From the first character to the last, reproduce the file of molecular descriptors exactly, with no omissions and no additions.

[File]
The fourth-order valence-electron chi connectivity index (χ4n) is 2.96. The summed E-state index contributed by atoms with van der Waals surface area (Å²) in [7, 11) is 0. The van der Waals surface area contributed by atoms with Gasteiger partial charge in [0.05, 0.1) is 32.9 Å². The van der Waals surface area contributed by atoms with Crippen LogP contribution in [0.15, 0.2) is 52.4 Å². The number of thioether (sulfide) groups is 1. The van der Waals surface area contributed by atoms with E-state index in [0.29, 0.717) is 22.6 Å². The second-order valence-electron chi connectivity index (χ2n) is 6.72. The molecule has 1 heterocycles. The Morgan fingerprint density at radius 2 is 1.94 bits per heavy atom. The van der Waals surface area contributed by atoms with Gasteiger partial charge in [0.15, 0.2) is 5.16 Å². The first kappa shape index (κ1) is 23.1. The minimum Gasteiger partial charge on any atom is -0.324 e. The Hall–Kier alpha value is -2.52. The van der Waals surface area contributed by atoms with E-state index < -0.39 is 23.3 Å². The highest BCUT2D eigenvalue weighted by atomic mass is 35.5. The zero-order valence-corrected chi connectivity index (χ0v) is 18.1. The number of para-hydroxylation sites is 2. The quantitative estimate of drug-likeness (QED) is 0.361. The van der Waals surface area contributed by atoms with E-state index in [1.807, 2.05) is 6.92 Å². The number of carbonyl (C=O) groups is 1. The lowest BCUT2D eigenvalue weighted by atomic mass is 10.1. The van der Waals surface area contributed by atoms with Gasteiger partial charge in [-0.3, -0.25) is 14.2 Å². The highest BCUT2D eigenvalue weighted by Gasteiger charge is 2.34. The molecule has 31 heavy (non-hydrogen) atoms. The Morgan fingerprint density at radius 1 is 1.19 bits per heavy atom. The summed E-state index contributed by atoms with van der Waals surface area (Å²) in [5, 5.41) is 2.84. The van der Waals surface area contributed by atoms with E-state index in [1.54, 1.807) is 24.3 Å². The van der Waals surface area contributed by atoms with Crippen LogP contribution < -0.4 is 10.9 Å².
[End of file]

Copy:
The fourth-order valence-electron chi connectivity index (χ4n) is 2.96. The summed E-state index contributed by atoms with van der Waals surface area (Å²) in [7, 11) is 0. The van der Waals surface area contributed by atoms with Gasteiger partial charge in [0.05, 0.1) is 32.9 Å². The van der Waals surface area contributed by atoms with Crippen LogP contribution in [0.15, 0.2) is 52.4 Å². The number of thioether (sulfide) groups is 1. The van der Waals surface area contributed by atoms with E-state index in [0.29, 0.717) is 22.6 Å². The second-order valence-electron chi connectivity index (χ2n) is 6.72. The molecule has 1 heterocycles. The Morgan fingerprint density at radius 2 is 1.94 bits per heavy atom. The van der Waals surface area contributed by atoms with Gasteiger partial charge in [0.15, 0.2) is 5.16 Å². The first kappa shape index (κ1) is 23.1. The minimum Gasteiger partial charge on any atom is -0.324 e. The Hall–Kier alpha value is -2.52. The van der Waals surface area contributed by atoms with E-state index < -0.39 is 23.3 Å². The highest BCUT2D eigenvalue weighted by atomic mass is 35.5. The zero-order valence-corrected chi connectivity index (χ0v) is 18.1. The number of para-hydroxylation sites is 2. The quantitative estimate of drug-likeness (QED) is 0.361. The van der Waals surface area contributed by atoms with E-state index in [1.807, 2.05) is 6.92 Å². The number of carbonyl (C=O) groups is 1. The lowest BCUT2D eigenvalue weighted by atomic mass is 10.1. The van der Waals surface area contributed by atoms with Gasteiger partial charge in [-0.3, -0.25) is 14.2 Å². The highest BCUT2D eigenvalue weighted by Gasteiger charge is 2.34. The molecule has 31 heavy (non-hydrogen) atoms. The Morgan fingerprint density at radius 1 is 1.19 bits per heavy atom. The summed E-state index contributed by atoms with van der Waals surface area (Å²) in [5, 5.41) is 2.84. The van der Waals surface area contributed by atoms with E-state index in [1.54, 1.807) is 24.3 Å². The van der Waals surface area contributed by atoms with Crippen LogP contribution < -0.4 is 10.9 Å².